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Caye Caulker beach (2016)

My Belize Recommendations

6. BELIZE sign (Belize City)

 

There isn’t much to do in Belize City, so if you’ve got some time to kill, head to the water front (right by the ferry docks) for a view of the ocean, the lighthouse and the colorful BELIZE sign.

5. Belize Zoo

 

Wow, what an adventure this was. From the Belize City bus terminal, catch a bus to the Belize Zoo, which is about an hour outside (this was the easy part). Once there, make sure to apply loads of sunscreen and insect repellant, as the zoo is surrounded by trees and plants (feels like you’re in the jungle). There is a ton of wildlife here, like parrots, toucans (Alex almost lost a finger to this guy), a puma and many others and all of the animals are in their natural habitat. There are also a few options where you can pay to “meet” some of these creatures, however this was not available to us when we were there.

To get back to Belize City, we were told, all you need to do is stand on the highway and wait for a bus to come by, they all go back to BC. Almost two hours later, we finally caught a bus back. A few tips: (1) make sure you’re standing at the beginning of the shoulder and not the end, where the bus stop sign is (or else the buses won’t stop – we figured because they didn’t have room/it was too late, but that’s kind of dumb since we’re obviously standing in the middle of the highway waiting for a bus…), (2) bring water (we waited almost two hours for a bus in the blistering heat and no shade, trust us, you’ll get thirsty) and (3) if you can afford it, get a private car from BC to take you to the zoo and back. Had we known it would such a struggle to catch a bus back (at some points we thought we’d never make it back) we probably would have gone with the private car option. Nevertheless, the zoo is worth the trip outside of BC, just make sure you’re prepared for the journey back!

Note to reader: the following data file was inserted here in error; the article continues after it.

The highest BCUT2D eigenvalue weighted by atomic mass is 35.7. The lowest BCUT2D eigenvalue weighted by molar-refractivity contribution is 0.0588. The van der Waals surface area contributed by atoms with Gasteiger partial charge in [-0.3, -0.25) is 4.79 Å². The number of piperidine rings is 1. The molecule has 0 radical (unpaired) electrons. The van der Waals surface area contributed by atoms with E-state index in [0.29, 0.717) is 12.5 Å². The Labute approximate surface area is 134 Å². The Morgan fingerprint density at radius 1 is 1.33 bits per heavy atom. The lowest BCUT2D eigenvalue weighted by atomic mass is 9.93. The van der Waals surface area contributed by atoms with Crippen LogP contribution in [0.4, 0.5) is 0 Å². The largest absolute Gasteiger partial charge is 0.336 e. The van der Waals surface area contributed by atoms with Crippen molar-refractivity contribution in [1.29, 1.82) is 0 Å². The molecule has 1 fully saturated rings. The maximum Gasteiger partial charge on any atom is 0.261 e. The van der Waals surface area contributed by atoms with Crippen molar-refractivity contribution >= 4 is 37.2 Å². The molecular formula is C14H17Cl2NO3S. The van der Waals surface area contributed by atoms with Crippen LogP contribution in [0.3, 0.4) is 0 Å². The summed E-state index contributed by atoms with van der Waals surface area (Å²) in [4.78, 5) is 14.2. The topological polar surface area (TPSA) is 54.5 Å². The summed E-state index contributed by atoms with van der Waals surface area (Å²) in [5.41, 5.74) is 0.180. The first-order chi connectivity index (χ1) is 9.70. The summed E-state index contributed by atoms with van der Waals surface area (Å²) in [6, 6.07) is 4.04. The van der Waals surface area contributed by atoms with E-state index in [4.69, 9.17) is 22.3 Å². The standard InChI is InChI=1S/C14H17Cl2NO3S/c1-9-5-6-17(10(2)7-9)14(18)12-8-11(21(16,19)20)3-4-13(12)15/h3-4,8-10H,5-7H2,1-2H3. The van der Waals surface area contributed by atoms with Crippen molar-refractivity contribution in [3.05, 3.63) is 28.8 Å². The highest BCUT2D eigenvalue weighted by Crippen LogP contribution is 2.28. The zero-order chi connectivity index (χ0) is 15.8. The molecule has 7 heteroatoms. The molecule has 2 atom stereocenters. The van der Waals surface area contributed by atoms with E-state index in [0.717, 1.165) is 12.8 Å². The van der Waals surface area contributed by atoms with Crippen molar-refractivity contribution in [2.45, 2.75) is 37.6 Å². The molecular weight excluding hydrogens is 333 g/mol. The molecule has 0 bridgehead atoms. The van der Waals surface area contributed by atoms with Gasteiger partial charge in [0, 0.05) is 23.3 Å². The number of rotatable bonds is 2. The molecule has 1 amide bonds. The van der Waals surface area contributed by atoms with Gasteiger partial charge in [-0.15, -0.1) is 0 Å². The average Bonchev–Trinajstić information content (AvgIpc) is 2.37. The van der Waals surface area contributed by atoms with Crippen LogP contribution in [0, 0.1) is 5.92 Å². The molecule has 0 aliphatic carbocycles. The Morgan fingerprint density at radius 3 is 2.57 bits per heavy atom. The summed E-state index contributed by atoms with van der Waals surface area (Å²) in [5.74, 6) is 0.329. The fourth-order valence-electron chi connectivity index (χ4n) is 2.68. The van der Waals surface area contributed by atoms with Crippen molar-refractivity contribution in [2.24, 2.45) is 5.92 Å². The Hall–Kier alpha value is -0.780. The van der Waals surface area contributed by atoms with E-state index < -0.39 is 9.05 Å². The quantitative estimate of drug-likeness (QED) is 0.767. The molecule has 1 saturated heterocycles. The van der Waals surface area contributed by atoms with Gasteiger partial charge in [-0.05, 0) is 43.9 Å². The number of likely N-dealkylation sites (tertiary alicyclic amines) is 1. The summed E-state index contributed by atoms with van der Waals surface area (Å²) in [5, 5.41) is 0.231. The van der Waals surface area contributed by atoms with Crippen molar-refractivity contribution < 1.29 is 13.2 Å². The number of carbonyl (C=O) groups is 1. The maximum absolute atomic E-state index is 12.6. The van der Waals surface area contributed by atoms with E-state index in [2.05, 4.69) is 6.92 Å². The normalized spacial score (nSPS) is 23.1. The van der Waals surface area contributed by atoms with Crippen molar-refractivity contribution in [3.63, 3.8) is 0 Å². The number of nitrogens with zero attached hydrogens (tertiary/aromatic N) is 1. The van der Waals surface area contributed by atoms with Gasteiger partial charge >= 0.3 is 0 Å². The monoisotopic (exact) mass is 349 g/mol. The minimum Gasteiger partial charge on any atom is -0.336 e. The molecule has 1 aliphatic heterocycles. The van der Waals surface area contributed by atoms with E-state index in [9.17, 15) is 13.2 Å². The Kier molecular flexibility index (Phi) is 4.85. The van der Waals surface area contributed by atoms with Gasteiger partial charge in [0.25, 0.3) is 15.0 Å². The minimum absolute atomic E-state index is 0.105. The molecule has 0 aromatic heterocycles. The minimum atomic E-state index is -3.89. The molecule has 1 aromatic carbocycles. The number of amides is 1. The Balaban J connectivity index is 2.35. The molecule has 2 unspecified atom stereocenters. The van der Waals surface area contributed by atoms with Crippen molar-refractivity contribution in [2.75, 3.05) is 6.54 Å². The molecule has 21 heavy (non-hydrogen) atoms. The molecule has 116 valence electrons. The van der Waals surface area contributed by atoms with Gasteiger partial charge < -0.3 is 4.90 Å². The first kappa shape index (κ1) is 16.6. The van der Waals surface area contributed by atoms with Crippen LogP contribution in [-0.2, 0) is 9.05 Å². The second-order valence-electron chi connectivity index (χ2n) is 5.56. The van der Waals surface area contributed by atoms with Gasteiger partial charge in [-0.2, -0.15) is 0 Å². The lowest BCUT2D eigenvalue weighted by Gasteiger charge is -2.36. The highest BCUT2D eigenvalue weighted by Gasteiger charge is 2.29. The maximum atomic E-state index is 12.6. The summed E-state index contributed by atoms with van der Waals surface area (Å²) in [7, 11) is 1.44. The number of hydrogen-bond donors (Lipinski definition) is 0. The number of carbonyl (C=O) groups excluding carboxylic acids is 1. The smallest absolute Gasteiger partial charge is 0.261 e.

4. Explore Caye Caulker by bike

 

In Caye Caulker, there are no cars; the only modes of transport are golf carts, bicycles and your own two feet. Luckily there were bikes awaiting us at our Airbnb, which allowed us to bike around everywhere. The island isn’t very big (you could bike from East to West in 20 mins and from North to South in 10 mins), but our accommodation was in the “residential” area, about a 7 mins bike ride from the “center of town”. So, the bikes were very useful for getting around. My recommendation would be to explore the island by bike, which we did on our first day. We went from West to East, lopped up towards the North, then came back down South. It was an excellent way to explore the island.

 3. The Split (Caye Caulker)